2019 Scottish Greens co-leadership election
The first Scottish Greens co-leadership election occurred during the summer of 2019, following a newly adopted constitution by the party. One article of the constitution stated that the positions of co-conveners would be abolished in favour of the newly established positions of co-leaders. It also said that at least one of the co-leaders had to be a woman. Both of the former co-conveners, Maggie Chapman and Patrick Harvie, contested the election, but when the results were announced at the Out of Blue Drill Hall in Edinburgh on the 1st of August 2019, only Patrick Harvie was elected, alongside Lorna Slater. All Scottish Green Party members were eligible to vote.
Changes to the party's constitution created several new positions which were available for election.
The eco-socialist Green Future Group faction did not nominate a candidate for the co-leader position but contested for the other positions. All seven nominations from the faction were successful in their contests.
Lorna Slater was the first person to announce their candidacy, via Twitter. Her work experience comes from renewable energy engineering, and she had been second on the party's list for the 2019 European Parliament election. During that election, she had been known to be a strong debater and a good speaker when it came to the media. When announcing her candidacy, she stated that the party was ready for a "fresh new start." Upon winning, she said that she wanted to get more women and non-binary people elected, and to gain more seats than ever before at the 2021 Scottish Parliament election.
Green activist Graham Kerr from North Lanarkshire was the second person to put their name forward. He had been a candidate in the 2017 Scottish Green Party co-convener election, and said that he decided to run again because of the encouragement that he had got. During his campaign, he was a critic of austerity.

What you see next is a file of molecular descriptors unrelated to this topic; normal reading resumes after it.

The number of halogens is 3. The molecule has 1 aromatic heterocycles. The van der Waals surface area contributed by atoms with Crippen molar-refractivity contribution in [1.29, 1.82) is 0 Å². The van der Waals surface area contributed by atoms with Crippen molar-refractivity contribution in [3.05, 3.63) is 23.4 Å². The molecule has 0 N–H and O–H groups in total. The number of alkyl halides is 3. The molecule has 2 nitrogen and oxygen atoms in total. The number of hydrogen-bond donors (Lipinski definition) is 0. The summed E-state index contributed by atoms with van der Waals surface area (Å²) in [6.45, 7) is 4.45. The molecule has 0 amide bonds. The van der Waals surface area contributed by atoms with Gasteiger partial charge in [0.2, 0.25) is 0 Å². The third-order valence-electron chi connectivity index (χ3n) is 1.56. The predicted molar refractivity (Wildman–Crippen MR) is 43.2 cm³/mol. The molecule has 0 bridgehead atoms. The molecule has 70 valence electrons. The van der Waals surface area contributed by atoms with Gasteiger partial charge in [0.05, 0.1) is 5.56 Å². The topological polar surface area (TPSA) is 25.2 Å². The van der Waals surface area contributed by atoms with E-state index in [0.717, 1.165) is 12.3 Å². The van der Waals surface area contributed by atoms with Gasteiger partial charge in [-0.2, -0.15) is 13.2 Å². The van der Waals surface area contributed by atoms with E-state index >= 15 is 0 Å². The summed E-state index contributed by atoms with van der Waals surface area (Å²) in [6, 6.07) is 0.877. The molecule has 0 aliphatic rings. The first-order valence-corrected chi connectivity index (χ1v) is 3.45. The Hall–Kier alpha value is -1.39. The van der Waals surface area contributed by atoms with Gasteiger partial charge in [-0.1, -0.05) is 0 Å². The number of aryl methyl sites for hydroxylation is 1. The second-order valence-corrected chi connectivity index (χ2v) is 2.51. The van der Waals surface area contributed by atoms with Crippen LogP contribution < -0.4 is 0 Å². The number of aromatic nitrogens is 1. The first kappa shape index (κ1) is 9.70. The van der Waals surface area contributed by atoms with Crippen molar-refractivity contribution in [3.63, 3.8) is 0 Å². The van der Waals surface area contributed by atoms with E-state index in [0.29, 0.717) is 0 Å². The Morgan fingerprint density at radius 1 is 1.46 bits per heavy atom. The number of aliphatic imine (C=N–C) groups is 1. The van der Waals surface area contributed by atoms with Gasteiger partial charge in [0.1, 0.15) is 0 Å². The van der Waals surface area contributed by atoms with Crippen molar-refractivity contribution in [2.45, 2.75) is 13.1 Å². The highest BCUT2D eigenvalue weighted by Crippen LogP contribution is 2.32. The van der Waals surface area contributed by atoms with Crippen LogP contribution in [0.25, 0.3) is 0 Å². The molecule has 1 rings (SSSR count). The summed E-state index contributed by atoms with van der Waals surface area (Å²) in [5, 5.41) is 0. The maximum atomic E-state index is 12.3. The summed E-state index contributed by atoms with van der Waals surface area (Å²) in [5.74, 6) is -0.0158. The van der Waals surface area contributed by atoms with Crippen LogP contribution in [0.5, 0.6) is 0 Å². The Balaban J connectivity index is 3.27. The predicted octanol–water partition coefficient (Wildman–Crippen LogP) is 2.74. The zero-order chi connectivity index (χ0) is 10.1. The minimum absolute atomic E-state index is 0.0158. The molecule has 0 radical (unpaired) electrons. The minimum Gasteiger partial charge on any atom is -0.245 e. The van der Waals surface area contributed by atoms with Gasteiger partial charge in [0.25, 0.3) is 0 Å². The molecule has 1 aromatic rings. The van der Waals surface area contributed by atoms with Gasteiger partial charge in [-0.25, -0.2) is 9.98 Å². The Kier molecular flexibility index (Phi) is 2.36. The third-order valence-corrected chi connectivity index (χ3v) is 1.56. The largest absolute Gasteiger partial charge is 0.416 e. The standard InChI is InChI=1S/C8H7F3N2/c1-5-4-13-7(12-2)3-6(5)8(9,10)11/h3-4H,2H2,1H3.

Guy Ingerson announced that he would be running on 22 June. He had a background in the oil industry, but he said that at the peak of the 2015 oil crash, he decided that the world needed to change their economic future. During his campaign, he criticised the SNP on a number of different issues, such as LGBTQ+ rights, housing, transport and the environment. He stated that the Scottish Greens offered a “progressive and pragmatic” alternative, and that he wanted the Scottish Greens’ success to be similar to that of other Green parties around Europe.
The former co-convener Maggie Chapman was a front runner in the election, with her campaign based on her former profile in being head of the party. Upon losing, she said that she was “disappointed” not to have got the job, but was happy for Slater and Harvie.
Patrick Harvie was one of the last to enter the race. He said that it was important that the leadership remained with an MSP, so that “[the] whole party [would be] ready for the next big test in [the] 2021 [Scottish Parliament election].”
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Because Lorna Slater did not have a seat in the Scottish Parliament, the leaders in Scottish Parliament remained Patrick Harvie and Alison Johnstone. She has since become a regional MSP for the Lothian region.
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- "Scottish Greens elect Harvie and Slater as leaders". BBC News. 2019-08-01. Retrieved 2020-05-26.
- Jarvis, Chris (2019-06-30). "Who will be the next leader of the Scottish Greens? - UK Green news round up week 26 | Chris Jarvis". Bright Green. Retrieved 2020-05-26.
- "Chapman ousted in Scottish Greens election as members vote to change co-leaders". The National. Retrieved 2020-05-26.